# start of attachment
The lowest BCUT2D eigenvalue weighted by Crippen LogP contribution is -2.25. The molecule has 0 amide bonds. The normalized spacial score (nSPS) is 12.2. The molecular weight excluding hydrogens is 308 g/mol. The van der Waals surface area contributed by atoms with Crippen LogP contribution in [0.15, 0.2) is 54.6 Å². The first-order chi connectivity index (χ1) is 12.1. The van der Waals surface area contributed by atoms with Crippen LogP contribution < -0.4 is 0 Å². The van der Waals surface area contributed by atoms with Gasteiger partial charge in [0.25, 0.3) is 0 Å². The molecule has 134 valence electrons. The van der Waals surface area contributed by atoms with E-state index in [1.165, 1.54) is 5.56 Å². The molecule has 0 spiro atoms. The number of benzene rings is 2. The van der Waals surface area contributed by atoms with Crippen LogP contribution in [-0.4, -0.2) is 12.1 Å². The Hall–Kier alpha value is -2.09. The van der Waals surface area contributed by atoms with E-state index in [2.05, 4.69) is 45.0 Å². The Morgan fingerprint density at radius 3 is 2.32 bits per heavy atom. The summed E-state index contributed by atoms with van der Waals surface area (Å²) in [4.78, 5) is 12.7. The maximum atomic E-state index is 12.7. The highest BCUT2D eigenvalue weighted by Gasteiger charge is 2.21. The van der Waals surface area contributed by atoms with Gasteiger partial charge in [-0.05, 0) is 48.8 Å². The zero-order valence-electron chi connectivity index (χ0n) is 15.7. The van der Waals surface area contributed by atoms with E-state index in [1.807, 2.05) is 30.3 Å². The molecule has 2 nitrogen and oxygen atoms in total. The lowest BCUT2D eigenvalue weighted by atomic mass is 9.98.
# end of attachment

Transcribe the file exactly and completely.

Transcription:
The lowest BCUT2D eigenvalue weighted by Crippen LogP contribution is -2.25. The molecule has 0 amide bonds. The normalized spacial score (nSPS) is 12.2. The molecular weight excluding hydrogens is 308 g/mol. The van der Waals surface area contributed by atoms with Crippen LogP contribution in [0.15, 0.2) is 54.6 Å². The first-order chi connectivity index (χ1) is 12.1. The van der Waals surface area contributed by atoms with Crippen LogP contribution < -0.4 is 0 Å². The van der Waals surface area contributed by atoms with Gasteiger partial charge in [0.25, 0.3) is 0 Å². The molecule has 134 valence electrons. The van der Waals surface area contributed by atoms with E-state index in [1.165, 1.54) is 5.56 Å². The molecule has 0 spiro atoms. The number of benzene rings is 2. The van der Waals surface area contributed by atoms with Crippen LogP contribution in [-0.4, -0.2) is 12.1 Å². The Hall–Kier alpha value is -2.09. The van der Waals surface area contributed by atoms with E-state index in [2.05, 4.69) is 45.0 Å². The Morgan fingerprint density at radius 3 is 2.32 bits per heavy atom. The summed E-state index contributed by atoms with van der Waals surface area (Å²) in [4.78, 5) is 12.7. The maximum atomic E-state index is 12.7. The highest BCUT2D eigenvalue weighted by Gasteiger charge is 2.21. The van der Waals surface area contributed by atoms with Gasteiger partial charge in [-0.05, 0) is 48.8 Å². The zero-order valence-electron chi connectivity index (χ0n) is 15.7. The van der Waals surface area contributed by atoms with E-state index in [1.807, 2.05) is 30.3 Å². The molecule has 2 nitrogen and oxygen atoms in total. The lowest BCUT2D eigenvalue weighted by atomic mass is 9.98.